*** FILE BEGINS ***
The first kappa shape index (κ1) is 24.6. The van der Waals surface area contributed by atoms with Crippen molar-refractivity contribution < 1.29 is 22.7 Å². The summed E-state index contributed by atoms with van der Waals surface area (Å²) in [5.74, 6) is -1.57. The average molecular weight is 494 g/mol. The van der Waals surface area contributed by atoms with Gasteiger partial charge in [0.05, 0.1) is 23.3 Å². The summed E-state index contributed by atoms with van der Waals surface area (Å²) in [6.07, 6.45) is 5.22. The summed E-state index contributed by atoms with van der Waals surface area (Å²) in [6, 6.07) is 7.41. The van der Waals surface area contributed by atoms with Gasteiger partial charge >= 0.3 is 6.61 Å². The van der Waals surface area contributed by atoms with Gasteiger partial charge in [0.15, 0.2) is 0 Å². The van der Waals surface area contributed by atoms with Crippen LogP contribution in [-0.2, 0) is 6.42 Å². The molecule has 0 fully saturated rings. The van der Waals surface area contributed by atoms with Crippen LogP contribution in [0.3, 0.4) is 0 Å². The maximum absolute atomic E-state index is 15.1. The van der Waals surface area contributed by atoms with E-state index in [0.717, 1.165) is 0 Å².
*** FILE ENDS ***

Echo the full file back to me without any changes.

The first kappa shape index (κ1) is 24.6. The van der Waals surface area contributed by atoms with Crippen molar-refractivity contribution < 1.29 is 22.7 Å². The summed E-state index contributed by atoms with van der Waals surface area (Å²) in [5.74, 6) is -1.57. The average molecular weight is 494 g/mol. The van der Waals surface area contributed by atoms with Gasteiger partial charge in [0.05, 0.1) is 23.3 Å². The summed E-state index contributed by atoms with van der Waals surface area (Å²) in [6.07, 6.45) is 5.22. The summed E-state index contributed by atoms with van der Waals surface area (Å²) in [6, 6.07) is 7.41. The van der Waals surface area contributed by atoms with Gasteiger partial charge >= 0.3 is 6.61 Å². The van der Waals surface area contributed by atoms with Gasteiger partial charge in [0.15, 0.2) is 0 Å². The van der Waals surface area contributed by atoms with Crippen LogP contribution in [-0.2, 0) is 6.42 Å². The molecule has 0 fully saturated rings. The van der Waals surface area contributed by atoms with Crippen LogP contribution in [0.3, 0.4) is 0 Å². The maximum absolute atomic E-state index is 15.1. The van der Waals surface area contributed by atoms with E-state index in [0.717, 1.165) is 0 Å².